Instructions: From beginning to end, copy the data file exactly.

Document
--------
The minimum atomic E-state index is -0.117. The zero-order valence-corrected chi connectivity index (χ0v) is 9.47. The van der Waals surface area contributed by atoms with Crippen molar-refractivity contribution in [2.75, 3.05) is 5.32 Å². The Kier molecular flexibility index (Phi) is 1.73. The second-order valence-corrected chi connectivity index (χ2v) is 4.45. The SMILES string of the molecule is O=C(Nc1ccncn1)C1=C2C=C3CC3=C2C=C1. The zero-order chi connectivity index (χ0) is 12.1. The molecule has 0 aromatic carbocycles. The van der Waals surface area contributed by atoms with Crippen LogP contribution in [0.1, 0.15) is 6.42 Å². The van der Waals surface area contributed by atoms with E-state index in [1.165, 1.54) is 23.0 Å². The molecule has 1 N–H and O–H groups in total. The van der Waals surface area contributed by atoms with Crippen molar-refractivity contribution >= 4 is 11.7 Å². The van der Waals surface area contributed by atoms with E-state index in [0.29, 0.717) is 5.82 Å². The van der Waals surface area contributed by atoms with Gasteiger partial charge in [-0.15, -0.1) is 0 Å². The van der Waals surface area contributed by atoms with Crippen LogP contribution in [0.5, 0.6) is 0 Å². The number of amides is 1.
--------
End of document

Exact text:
The minimum atomic E-state index is -0.117. The zero-order valence-corrected chi connectivity index (χ0v) is 9.47. The van der Waals surface area contributed by atoms with Crippen molar-refractivity contribution in [2.75, 3.05) is 5.32 Å². The Kier molecular flexibility index (Phi) is 1.73. The second-order valence-corrected chi connectivity index (χ2v) is 4.45. The SMILES string of the molecule is O=C(Nc1ccncn1)C1=C2C=C3CC3=C2C=C1. The zero-order chi connectivity index (χ0) is 12.1. The molecule has 0 aromatic carbocycles. The van der Waals surface area contributed by atoms with Crippen LogP contribution in [0.1, 0.15) is 6.42 Å². The van der Waals surface area contributed by atoms with E-state index in [1.165, 1.54) is 23.0 Å². The molecule has 1 N–H and O–H groups in total. The van der Waals surface area contributed by atoms with Crippen molar-refractivity contribution >= 4 is 11.7 Å². The van der Waals surface area contributed by atoms with E-state index in [0.29, 0.717) is 5.82 Å². The van der Waals surface area contributed by atoms with Gasteiger partial charge in [-0.15, -0.1) is 0 Å². The van der Waals surface area contributed by atoms with Crippen LogP contribution in [0.5, 0.6) is 0 Å². The number of amides is 1.